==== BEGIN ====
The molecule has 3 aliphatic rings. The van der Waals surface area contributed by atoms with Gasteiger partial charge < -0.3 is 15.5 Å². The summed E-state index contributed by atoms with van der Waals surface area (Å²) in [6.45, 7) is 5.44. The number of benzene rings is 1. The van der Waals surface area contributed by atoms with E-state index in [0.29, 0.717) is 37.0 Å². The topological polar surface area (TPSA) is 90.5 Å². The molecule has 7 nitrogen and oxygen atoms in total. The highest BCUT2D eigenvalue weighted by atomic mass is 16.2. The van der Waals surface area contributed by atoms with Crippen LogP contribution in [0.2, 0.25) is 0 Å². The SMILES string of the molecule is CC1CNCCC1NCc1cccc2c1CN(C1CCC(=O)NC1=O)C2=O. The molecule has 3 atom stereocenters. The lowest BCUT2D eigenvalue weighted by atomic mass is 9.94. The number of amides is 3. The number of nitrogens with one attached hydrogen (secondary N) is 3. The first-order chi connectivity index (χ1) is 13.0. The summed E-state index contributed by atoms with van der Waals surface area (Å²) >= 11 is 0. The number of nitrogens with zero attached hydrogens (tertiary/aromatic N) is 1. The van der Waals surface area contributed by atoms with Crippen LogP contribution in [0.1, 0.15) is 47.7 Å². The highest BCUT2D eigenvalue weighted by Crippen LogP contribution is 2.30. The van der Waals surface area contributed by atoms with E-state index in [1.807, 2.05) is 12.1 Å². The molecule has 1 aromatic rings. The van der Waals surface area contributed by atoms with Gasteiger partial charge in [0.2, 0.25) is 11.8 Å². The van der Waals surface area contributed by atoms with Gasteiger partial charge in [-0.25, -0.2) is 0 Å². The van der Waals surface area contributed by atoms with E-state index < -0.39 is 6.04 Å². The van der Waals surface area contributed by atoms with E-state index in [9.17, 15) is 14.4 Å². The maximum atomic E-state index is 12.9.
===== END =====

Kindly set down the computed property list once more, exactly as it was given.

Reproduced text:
The molecule has 3 aliphatic rings. The van der Waals surface area contributed by atoms with Gasteiger partial charge < -0.3 is 15.5 Å². The summed E-state index contributed by atoms with van der Waals surface area (Å²) in [6.45, 7) is 5.44. The number of benzene rings is 1. The van der Waals surface area contributed by atoms with E-state index in [0.29, 0.717) is 37.0 Å². The topological polar surface area (TPSA) is 90.5 Å². The molecule has 7 nitrogen and oxygen atoms in total. The highest BCUT2D eigenvalue weighted by atomic mass is 16.2. The van der Waals surface area contributed by atoms with Crippen LogP contribution in [0.2, 0.25) is 0 Å². The SMILES string of the molecule is CC1CNCCC1NCc1cccc2c1CN(C1CCC(=O)NC1=O)C2=O. The molecule has 3 atom stereocenters. The lowest BCUT2D eigenvalue weighted by atomic mass is 9.94. The number of amides is 3. The number of nitrogens with one attached hydrogen (secondary N) is 3. The first-order chi connectivity index (χ1) is 13.0. The summed E-state index contributed by atoms with van der Waals surface area (Å²) >= 11 is 0. The number of nitrogens with zero attached hydrogens (tertiary/aromatic N) is 1. The van der Waals surface area contributed by atoms with Crippen LogP contribution in [0.1, 0.15) is 47.7 Å². The highest BCUT2D eigenvalue weighted by Crippen LogP contribution is 2.30. The van der Waals surface area contributed by atoms with E-state index in [1.807, 2.05) is 12.1 Å². The molecule has 1 aromatic rings. The van der Waals surface area contributed by atoms with Gasteiger partial charge in [0.2, 0.25) is 11.8 Å². The van der Waals surface area contributed by atoms with Gasteiger partial charge in [-0.25, -0.2) is 0 Å². The van der Waals surface area contributed by atoms with E-state index < -0.39 is 6.04 Å². The van der Waals surface area contributed by atoms with E-state index in [9.17, 15) is 14.4 Å². The maximum atomic E-state index is 12.9.